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Hardy F. Ray



Frank Raymond (Ray) Hardy

Class of 1951



Frank Raymond (Ray) Hardy has had, by all accounts, an outstanding career as a University professor and administrator. His career is the basis for his nomination for induction for the CHSAA Hall of Fame. However, he was an outstanding member of his class at Chelmsford High School,’51 that foretold of his success.

During his senior year, Ray was selected to be one of the initial members of a newly created Student Council. The 1951 yearbook states, “The three senior boys on the council have helped tremendously in the successful conduct of the council affairs.” He was also instrumental in creating the initial CHS Student Council Constitution.

The 1951 yearbook lists many awards and activities for Ray, including: Junior year participation in Boys’ State. The American Legion, Post 212 sponsored this award. It was presented to the highest-ranking boy in the Junior Class. He was selected as a graduation speaker and selected as the “Boy Most Likely to Succeed.”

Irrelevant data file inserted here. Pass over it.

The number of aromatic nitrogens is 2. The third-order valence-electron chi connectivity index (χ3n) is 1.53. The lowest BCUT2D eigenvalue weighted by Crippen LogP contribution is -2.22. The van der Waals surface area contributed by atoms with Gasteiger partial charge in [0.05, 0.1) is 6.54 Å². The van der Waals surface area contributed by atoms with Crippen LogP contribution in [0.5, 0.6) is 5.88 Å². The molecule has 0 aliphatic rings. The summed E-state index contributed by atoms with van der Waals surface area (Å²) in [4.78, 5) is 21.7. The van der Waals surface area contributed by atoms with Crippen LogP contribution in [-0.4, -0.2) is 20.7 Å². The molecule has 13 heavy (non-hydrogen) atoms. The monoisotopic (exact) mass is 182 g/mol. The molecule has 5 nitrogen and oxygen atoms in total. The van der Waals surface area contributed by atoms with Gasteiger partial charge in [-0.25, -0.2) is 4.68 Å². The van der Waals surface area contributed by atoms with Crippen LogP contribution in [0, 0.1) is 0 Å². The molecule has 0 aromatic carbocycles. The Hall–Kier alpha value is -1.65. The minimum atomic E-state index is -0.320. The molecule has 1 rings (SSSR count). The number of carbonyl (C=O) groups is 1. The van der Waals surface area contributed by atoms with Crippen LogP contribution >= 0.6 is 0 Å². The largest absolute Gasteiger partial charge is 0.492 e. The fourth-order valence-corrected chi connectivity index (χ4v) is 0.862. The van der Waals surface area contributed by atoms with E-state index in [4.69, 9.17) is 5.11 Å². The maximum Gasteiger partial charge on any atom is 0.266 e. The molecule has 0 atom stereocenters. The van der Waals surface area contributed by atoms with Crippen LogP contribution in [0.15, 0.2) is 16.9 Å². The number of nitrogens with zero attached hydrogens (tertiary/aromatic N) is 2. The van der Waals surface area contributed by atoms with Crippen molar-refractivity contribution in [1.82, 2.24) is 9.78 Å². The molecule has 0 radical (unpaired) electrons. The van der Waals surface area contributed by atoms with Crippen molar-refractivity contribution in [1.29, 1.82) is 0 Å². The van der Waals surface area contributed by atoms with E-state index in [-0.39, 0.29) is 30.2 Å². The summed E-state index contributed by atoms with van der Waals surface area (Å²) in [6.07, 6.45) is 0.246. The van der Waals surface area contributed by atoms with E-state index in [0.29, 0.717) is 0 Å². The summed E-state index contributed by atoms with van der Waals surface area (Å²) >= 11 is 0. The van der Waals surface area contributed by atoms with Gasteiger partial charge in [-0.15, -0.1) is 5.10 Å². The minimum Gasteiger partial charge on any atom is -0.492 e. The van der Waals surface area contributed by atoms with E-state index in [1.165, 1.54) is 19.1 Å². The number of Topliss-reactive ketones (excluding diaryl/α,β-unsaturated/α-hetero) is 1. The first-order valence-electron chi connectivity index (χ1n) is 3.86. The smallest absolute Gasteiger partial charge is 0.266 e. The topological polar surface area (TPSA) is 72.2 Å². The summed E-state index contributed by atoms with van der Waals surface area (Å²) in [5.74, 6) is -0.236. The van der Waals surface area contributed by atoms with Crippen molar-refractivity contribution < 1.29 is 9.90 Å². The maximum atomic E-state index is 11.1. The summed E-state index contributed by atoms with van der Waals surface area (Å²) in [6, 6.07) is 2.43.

While an undergraduate student at LTI, Ray was encouraged to join the faculty to teach math and science courses. He was hired upon graduation in 1955. He also served in a variety of administrative roles at LTI, University of Lowell and University of Massachusetts Lowell.

In 1983, after 28 years on the faculty, Ray was named Assistant Dean of the College of Science. He advised students with special problems and concerns. He also was quite skillful at maneuvering through the administrative obstacles to obtain resources at the University for the benefit of the College of Science.

He is so well regarded that he was awarded the title of Professor Emeritus upon his retirement in 1994. He continues to teach every semester. Dr. Robert Giles, Chair of the UMass Lowell Physics and Applied Physics Department states, “Often I would hear the stories of Ray’s tenure at UMass Lowell as a faculty member, sometimes from colleagues in the department but more often from alums who remember him fondly lecturing hundreds of students in Cumnock Hall. Even today as an emeritus professor the evidence of his life long teaching skills is reflected by the satisfaction and success of the students taking his physics classes.”